Swiss special forces stormed the Spanish Consulate on Monday to end a hostage standoff — but the three men who attacked the building in an apparent robbery had fled hours earlier and managed to elude authorities, police said.
Officers hunted for three, who spoke broken French and forced their way into the consulate, demanding that the staff open the safe, said police Maj. Peter Theilkaes.
Police from Switzerland’s diplomatic protection corps were on a routine patrol in the upscale Kirchenfeld neighborhood of the Swiss capital Monday morning when they raised the alarm after discovering a wounded man — one of the consulate’s drivers — outside the building.
Police set up a security cordon around the consulate. The buildup of masked SWAT teams and sharpshooters contrasted with the usually tranquil atmosphere in the diplomatic quarter.
The three masked assailants seized the consulate shortly before 8 a.m. (2 a.m. EST), Monday, taking three people hostage, but apparently left the building almost immediately and before police arrived, said Theilkaes, who led the police operation.
The consulate’s driver managed to escape soon after the holdup, police said. He was hospitalized with moderately serious knife wounds to the head.
The two other staff members were able to leave the building with police protection at about 10:30 a.m. (4:30 a.m. EST), city police said in a statement.
Building found to be empty
Special forces later stormed the consulate around 1:30 p.m. (7:30 a.m. EST) to bring an end to a standoff, but the suspects, who were armed with knives and a handgun, had left the building about six hours earlier, authorities said. No shots were fired.
“As soon as it was ascertained that no more consulate workers were in the building, the police checked the building and found it empty,” the statement said. “The assailants had already fled. From that, we conclude that the attack was of a criminal nature and did not have a political background.”
The assailants ordered the two other hostages, both consulate staff, to open a safe, but neither knew the combination, Spain’s Foreign Ministry said in Madrid. They then ordered the two employees, a man and a woman who were not identified, into a separate room, Spanish authorities said.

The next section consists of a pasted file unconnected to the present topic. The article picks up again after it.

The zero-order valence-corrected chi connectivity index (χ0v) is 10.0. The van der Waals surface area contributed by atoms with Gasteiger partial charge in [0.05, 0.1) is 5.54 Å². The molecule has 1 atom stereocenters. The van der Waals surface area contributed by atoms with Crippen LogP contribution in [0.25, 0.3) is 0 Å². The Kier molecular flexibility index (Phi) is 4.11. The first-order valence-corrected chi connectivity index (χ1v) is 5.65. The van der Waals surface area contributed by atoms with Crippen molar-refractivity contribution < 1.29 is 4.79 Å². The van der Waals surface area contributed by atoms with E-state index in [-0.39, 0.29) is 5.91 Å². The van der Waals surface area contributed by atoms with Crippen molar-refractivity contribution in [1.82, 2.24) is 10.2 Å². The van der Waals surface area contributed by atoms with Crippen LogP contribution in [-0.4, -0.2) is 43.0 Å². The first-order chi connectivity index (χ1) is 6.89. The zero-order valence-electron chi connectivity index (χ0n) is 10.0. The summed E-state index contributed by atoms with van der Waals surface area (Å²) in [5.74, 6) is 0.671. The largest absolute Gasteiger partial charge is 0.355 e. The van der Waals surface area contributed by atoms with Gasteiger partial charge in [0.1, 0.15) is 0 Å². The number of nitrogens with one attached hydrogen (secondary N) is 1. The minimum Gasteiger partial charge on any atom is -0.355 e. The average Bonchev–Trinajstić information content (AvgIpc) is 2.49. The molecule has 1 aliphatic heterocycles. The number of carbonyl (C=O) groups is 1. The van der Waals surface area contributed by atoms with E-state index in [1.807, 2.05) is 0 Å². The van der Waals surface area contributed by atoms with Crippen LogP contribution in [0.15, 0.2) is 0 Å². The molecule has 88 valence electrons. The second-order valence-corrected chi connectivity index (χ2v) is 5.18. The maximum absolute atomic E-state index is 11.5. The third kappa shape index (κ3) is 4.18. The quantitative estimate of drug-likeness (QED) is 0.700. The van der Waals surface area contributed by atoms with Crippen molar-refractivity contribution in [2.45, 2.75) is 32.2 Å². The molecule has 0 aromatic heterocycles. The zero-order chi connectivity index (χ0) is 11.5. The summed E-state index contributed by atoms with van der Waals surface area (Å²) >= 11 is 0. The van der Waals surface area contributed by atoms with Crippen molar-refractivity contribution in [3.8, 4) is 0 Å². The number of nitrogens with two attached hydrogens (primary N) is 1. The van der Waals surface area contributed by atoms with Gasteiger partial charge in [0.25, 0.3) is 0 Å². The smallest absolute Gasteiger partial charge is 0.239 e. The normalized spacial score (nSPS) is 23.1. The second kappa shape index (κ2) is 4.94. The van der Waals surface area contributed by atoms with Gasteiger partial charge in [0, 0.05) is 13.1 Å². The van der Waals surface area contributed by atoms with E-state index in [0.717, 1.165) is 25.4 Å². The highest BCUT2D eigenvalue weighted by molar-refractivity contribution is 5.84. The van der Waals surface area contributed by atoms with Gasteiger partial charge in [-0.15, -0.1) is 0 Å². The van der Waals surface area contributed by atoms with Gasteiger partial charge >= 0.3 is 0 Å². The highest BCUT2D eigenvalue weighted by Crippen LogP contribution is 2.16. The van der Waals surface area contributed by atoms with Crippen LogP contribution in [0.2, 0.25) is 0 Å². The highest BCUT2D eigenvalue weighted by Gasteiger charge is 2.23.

Police never establish contact with intruders
Neither the workers nor the police knew the intruders had left the building.
Police spokesman Juerg Mosimann said authorities never established contact with the men and didn’t know what they were demanding. Swiss and Spanish authorities gave no further information on their identities.
Spain’s Foreign Ministry said it has no evidence anything was stolen. The safe that the men tried to open contained money, passports and visas, said spokesman Angel Vazquez.
“From the outset the assailants were interested in the safe,” Vazquez said. “The contents of the safe are secure.”
There have been a handful of previous security crises at foreign embassies and consulates in Switzerland, notably in 1999.
In February 1999, members of Switzerland’s Kurdish community staged a daylong, peaceful occupation of the Greek Embassy in Bern, as well as the Greek consulate in Zurich and United Nations offices in Geneva. They were protesting Greece’s help in the capture of Kurdish rebel leader Abdullah Ocalan and his handover to Turkey.